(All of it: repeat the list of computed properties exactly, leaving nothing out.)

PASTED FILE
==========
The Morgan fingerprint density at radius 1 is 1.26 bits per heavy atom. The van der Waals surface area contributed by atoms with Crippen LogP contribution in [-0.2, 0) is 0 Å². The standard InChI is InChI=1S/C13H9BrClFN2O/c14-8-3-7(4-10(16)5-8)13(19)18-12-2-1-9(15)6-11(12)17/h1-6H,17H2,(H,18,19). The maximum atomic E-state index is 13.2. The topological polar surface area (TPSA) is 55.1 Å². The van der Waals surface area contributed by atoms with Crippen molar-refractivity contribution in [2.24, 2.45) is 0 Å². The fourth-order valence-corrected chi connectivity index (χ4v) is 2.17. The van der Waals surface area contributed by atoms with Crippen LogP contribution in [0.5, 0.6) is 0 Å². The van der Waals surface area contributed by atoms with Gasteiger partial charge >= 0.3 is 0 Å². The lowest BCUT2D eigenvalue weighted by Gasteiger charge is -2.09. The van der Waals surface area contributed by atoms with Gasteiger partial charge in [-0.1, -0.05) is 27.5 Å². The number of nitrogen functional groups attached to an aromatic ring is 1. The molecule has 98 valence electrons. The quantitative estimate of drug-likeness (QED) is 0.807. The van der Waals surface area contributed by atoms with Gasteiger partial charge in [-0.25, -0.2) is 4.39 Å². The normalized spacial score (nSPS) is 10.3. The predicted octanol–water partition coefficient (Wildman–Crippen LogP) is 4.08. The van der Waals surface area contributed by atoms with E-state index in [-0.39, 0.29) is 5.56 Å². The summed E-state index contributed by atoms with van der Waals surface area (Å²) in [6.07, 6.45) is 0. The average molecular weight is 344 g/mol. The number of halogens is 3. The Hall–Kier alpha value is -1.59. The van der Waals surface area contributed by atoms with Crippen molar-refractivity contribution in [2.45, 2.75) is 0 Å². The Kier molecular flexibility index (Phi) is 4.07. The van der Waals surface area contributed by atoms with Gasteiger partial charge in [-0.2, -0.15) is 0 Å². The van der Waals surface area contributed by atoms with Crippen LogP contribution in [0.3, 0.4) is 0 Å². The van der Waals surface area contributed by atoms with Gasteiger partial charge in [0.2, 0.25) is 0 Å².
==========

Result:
The Morgan fingerprint density at radius 1 is 1.26 bits per heavy atom. The van der Waals surface area contributed by atoms with Crippen LogP contribution in [-0.2, 0) is 0 Å². The standard InChI is InChI=1S/C13H9BrClFN2O/c14-8-3-7(4-10(16)5-8)13(19)18-12-2-1-9(15)6-11(12)17/h1-6H,17H2,(H,18,19). The maximum atomic E-state index is 13.2. The topological polar surface area (TPSA) is 55.1 Å². The van der Waals surface area contributed by atoms with Crippen molar-refractivity contribution in [2.24, 2.45) is 0 Å². The fourth-order valence-corrected chi connectivity index (χ4v) is 2.17. The van der Waals surface area contributed by atoms with Crippen LogP contribution in [0.5, 0.6) is 0 Å². The van der Waals surface area contributed by atoms with Gasteiger partial charge >= 0.3 is 0 Å². The lowest BCUT2D eigenvalue weighted by Gasteiger charge is -2.09. The van der Waals surface area contributed by atoms with Gasteiger partial charge in [-0.1, -0.05) is 27.5 Å². The number of nitrogen functional groups attached to an aromatic ring is 1. The molecule has 98 valence electrons. The quantitative estimate of drug-likeness (QED) is 0.807. The van der Waals surface area contributed by atoms with Gasteiger partial charge in [-0.25, -0.2) is 4.39 Å². The normalized spacial score (nSPS) is 10.3. The predicted octanol–water partition coefficient (Wildman–Crippen LogP) is 4.08. The van der Waals surface area contributed by atoms with E-state index in [-0.39, 0.29) is 5.56 Å². The summed E-state index contributed by atoms with van der Waals surface area (Å²) in [6.07, 6.45) is 0. The average molecular weight is 344 g/mol. The number of halogens is 3. The Hall–Kier alpha value is -1.59. The van der Waals surface area contributed by atoms with Crippen molar-refractivity contribution in [2.45, 2.75) is 0 Å². The Kier molecular flexibility index (Phi) is 4.07. The van der Waals surface area contributed by atoms with Gasteiger partial charge in [-0.2, -0.15) is 0 Å². The van der Waals surface area contributed by atoms with Crippen LogP contribution in [0.3, 0.4) is 0 Å². The van der Waals surface area contributed by atoms with Gasteiger partial charge in [0.2, 0.25) is 0 Å².